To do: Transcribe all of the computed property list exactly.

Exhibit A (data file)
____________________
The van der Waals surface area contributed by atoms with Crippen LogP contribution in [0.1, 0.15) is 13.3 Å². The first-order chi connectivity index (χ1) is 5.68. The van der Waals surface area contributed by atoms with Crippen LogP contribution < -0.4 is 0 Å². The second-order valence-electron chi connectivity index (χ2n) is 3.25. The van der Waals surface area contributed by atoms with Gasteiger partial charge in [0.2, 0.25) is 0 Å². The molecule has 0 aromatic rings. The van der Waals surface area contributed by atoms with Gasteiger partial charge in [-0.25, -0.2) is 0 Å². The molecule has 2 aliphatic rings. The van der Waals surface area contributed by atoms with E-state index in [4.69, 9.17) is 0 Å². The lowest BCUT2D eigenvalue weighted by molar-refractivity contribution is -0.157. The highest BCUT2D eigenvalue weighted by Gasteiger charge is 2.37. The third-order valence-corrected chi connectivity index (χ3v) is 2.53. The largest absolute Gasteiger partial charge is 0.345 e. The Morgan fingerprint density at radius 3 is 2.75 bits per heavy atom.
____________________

The van der Waals surface area contributed by atoms with Crippen LogP contribution in [0.1, 0.15) is 13.3 Å². The first-order chi connectivity index (χ1) is 5.68. The van der Waals surface area contributed by atoms with Crippen LogP contribution < -0.4 is 0 Å². The second-order valence-electron chi connectivity index (χ2n) is 3.25. The van der Waals surface area contributed by atoms with Gasteiger partial charge in [0.2, 0.25) is 0 Å². The molecule has 0 aromatic rings. The van der Waals surface area contributed by atoms with Gasteiger partial charge in [-0.25, -0.2) is 0 Å². The molecule has 2 aliphatic rings. The van der Waals surface area contributed by atoms with E-state index in [4.69, 9.17) is 0 Å². The lowest BCUT2D eigenvalue weighted by molar-refractivity contribution is -0.157. The highest BCUT2D eigenvalue weighted by Gasteiger charge is 2.37. The third-order valence-corrected chi connectivity index (χ3v) is 2.53. The largest absolute Gasteiger partial charge is 0.345 e. The Morgan fingerprint density at radius 3 is 2.75 bits per heavy atom.